Fraud paintings: How artists have confused viewers for centuries
Optical illusions are not a new phenomenon, the first “illusionists” were ancient creators. With the development of painting, the skill of artists in creating fake paintings was also improved – at first confusing, always bewitching and memorable.
It is now impossible to determine which of the ancient artists guessed about the possibilities that the image opens on the flat surface of a three-dimensional object. But both the Greeks and the Romans used the drawings on the walls in order to visually enlarge the room, to make it lighter, more spacious, more beautiful – so false windows, doors, atriums appeared. Findings in Pompeii and Herculaneum – ancient Roman cities where most of the frescoes of antiquity have survived – show that even in those days, illusion paintings were popular.
The level of performance of the fraud paintings is illustrated by the dispute that the ancient Greek artists Zeuxis and Parrasius once concluded among themselves. Masters undertook to create images that can not be distinguished from real objects. Zeuxis depicted grapes – so reliably that the surrounding birds immediately flocked to the picture. Satisfied with his skill, he also suggested that Parrasius throw away the crumpled tattered curtain from his work so that the picture could be appreciated. However, he admitted that the curtain is just an image.
Such experiments were not to be expected from the artists of the Middle Ages, strictly following the canons in the visual arts, but with the advent of the Renaissance, the studies of the laws of perspective and chiaroscuro started in antiquity continued, including in order to surprise and confuse the viewer.
The development of “fraudulent” images in Italy and France of the Baroque period (XVII – XVIII centuries) gained particular scope. The architectural and picturesque space of the buildings being built at this time merged into a single whole, a new reality arose literally from the void – it is not surprising that this technique was so interesting to the man of the Renaissance. As in the period of ancient art, one of the main goals of creating such illusions was the desire to visually expand the room, to create the impression that the arches are higher and the interior itself is more voluminous and airy.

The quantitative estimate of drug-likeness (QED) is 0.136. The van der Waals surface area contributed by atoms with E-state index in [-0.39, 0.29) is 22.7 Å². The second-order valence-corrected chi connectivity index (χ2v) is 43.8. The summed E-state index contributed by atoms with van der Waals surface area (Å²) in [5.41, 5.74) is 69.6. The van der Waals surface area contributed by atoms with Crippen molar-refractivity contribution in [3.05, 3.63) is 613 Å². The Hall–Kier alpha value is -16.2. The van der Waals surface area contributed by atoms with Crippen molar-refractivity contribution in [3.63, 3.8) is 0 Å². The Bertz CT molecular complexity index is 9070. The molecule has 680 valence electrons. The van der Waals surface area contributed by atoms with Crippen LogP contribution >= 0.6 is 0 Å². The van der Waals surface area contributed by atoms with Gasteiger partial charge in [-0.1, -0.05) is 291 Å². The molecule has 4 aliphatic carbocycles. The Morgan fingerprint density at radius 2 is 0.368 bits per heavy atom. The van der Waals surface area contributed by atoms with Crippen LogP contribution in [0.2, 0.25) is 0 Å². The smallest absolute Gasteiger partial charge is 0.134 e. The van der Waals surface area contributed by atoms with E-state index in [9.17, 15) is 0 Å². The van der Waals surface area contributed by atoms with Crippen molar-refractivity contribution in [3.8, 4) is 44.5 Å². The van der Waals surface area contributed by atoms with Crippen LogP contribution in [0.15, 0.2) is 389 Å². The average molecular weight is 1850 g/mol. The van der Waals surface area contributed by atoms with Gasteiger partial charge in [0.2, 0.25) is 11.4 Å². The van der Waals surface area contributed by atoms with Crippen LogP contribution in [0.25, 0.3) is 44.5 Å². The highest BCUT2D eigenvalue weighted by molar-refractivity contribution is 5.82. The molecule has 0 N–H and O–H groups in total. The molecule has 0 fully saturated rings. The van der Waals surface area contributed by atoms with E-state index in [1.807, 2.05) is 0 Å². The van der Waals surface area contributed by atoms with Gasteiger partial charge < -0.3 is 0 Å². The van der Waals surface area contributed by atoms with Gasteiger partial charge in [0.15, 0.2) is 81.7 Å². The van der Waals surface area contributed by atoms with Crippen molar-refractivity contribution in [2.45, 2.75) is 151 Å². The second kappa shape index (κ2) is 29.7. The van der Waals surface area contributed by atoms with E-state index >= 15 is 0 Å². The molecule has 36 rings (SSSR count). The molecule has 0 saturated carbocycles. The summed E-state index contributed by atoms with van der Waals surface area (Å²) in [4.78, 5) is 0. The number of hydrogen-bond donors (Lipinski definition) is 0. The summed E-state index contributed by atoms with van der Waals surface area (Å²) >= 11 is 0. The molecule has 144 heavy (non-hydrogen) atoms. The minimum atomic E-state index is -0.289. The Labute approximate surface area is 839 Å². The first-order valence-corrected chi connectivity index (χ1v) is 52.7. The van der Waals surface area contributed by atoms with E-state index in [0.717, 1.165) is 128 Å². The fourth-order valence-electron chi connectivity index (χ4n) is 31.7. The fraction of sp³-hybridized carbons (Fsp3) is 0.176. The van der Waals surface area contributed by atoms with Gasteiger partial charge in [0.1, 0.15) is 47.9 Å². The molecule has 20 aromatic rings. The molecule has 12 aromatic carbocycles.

One of the first masters who used this idea in his work was Andrea Mantegna. The technique at which the effect of stretching the space up was achieved, was called di sotto in su (from Italian – “bottom to top”). A vivid example of an illusion that distorts the idea of the real proportions and position of the building elements was the painting of the dome in the Jesuit Church in Vienna. In reality, the arches have a very slight bend, but thanks to the perfect application of the laws of perspective, the dome seems to be a massive structural element of the temple.
In baroque times, a term appears that will then be used as the name of the picturesque “tricks” – trompley (trompe l’oeil translated from French – “deceive the eye”). Trompley became one of the main entertainments in the decoration and decoration of palaces and castles, and behind them – the houses of citizens who love art and want to surprise.
One of the simplest and most common ways to mislead the viewer was to portray a fake frame – Dutch artists also began to resort to this technique. It is in this part of Europe that illusory painting has gained particular popularity. The Dutch homeowners loved to equip and decorate their homes, and most importantly – they could afford it, and therefore the demand for the work of art masters generated a large number of works, among which there were real masterpieces.
To give the object painted on a flat canvas the illusion of volume, three-dimensionality, thereby confusing people for a while looking at the picture, has become for a long time a fashionable direction in the fine art of the 17th century and entertainment for connoisseurs of painting. Among those who reached the heights of creating art-deception paintings were Samuel van Hoogstraten, a student of Rembrandt himself, Cornelius Norbertus Gijsbrehts, later in England – Johann Heinrich Füssli.
In France, Francois de la Motte developed this technique. In the Russian Empire, the work of the artist Fyodor Petrovich Tolstoy attracted the attention of his realistic and thorough execution.